Perceptions that New Zealand is becoming expensive for visitors isn't putting them off, says Tourism Minister Kelvin Davis.
However, it was a "concern" that Kiwis were finding it pricey to have a holiday in parts of this country.
Speaking on the sidelines of the Trenz tourism event, Davis said that was making it hard for New Zealanders to have a holiday in the main centres.
''That is a concern - that's why the whole emphasis on getting into the regions is good, '' he said.
Regions such as the Hokianga or Bay or Islands were cheaper than the cities. Latest forecasts showed the number of overseas visitors would grow by 37 per cent during the next five years.
''New Zealanders will say New Zealand is expensive [but] it doesn't seem to be putting off people from coming here if we're predicting 5.1 million,'' Davis said.
Visitors would be prepared to pay for facilities - including toilets - if they were good value.
''Going to Europe I remember paying two euros ($3.42) to go to the toilet - you just do it,'' he said.
''I think that visitors won't think twice about it as long as it's justified and about maintaining facilities.''
Some overseas buyers spoken to by the Herald at the Trenz event said they had noticed prices climbing, particularly for hotel accommodation.
Davis said that while many Kiwis questioned the country's capacity to sustain tourism growth, he believed "we can and we will".
The Government was consulting on a tourism levy to help pay for infrastructure and other facilities that were under pressure.
"It's a problem at peak times – but the negative perceptions persist and I don't want our environmental and tourist reputation damaged."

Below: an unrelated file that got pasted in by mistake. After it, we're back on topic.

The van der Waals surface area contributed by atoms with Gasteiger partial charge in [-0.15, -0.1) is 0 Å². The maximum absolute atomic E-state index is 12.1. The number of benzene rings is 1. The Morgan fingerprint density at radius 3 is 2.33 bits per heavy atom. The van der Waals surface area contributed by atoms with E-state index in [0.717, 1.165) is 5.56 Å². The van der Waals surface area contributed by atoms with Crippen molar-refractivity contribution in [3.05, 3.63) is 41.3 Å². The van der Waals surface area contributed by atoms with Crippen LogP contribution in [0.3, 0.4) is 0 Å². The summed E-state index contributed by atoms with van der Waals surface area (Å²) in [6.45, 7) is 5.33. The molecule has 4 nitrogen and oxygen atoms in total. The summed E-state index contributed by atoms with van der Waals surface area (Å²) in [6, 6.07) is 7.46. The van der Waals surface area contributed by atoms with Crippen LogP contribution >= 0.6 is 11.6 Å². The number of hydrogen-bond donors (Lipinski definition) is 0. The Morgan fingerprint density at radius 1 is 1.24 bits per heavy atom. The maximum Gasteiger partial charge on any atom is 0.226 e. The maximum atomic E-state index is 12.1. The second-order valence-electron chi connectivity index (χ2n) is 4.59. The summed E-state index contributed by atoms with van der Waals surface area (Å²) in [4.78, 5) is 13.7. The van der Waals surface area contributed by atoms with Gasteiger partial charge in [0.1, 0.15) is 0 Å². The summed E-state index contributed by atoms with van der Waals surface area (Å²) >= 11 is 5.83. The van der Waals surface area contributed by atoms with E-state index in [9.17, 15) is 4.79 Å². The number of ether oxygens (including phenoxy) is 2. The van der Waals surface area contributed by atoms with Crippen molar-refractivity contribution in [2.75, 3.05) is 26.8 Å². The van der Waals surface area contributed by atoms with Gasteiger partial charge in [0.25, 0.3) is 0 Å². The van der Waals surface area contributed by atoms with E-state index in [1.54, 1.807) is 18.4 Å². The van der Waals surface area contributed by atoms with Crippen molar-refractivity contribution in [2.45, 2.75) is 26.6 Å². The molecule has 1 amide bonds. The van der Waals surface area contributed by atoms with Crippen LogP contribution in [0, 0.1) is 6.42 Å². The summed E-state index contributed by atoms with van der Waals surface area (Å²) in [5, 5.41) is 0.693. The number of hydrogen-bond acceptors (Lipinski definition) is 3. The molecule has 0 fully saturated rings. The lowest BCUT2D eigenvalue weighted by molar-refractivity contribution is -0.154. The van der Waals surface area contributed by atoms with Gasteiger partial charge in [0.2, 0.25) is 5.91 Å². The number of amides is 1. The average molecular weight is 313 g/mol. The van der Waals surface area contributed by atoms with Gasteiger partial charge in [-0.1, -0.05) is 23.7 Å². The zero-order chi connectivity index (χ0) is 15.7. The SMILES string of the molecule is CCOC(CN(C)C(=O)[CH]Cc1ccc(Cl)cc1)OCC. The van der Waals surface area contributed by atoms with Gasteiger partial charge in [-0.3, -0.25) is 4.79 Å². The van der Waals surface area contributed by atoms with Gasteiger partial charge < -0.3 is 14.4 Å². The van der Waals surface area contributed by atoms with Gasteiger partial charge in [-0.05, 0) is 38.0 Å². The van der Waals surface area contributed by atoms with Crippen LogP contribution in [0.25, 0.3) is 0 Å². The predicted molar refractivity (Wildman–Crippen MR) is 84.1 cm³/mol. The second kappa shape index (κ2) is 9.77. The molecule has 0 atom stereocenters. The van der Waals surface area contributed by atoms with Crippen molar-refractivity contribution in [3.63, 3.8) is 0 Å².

Overcrowding, and the resulting environmental problems, were the opposite of how New Zealand saw itself as a destination, and how it wanted to be seen and remembered by international visitors.
"The forecast growth in tourism will make the challenges more acute, and we risk a hardening of New Zealanders' attitudes towards tourism."
It was fair that visitors should pay for the facilities and the services they used and to help maintain the conservation estate, he said
"There are several issues to figure out; who to include, who to exclude, how to collect, where to collect, how much, who it should go to and so on."
Opponents have pointed to difficulties with a tax on frequent business visitors from Australia who may not make much of an impact on facilities and returning Kiwis.
Davis said there could be a levy next year.
"The reality is that we're going to have 5.1 million visitors arriving on our shores in five years time and we need to find ways to pay for the infrastructure and everything they use. We're developing a mandate for that.''
National's tourism spokesman Todd McClay said he was reserving judgement on the new levy until he had seen details but said it could not become a ''slush fund'' to back other government projects.
Davis said the Government's Provincial Growth Fund was an opportunity for tourism operators.
Already $35 million had been allocated to tourism-related projects and following discussions with cabinet colleague Shane Jones, Davis encouraged operators to get proposals before the Ministry of Business, Innovation and Employment.
"He's saying go and get the projects and ideas in front of him."
Freedom camping rules were also being reviewed.
"Some of our policy settings, such as the Freedom Camping Act, were developed at a time when New Zealand was focused on attracting more visitors, so [they] need to be looked at in light of the high visitor growth we have experienced and our new reality."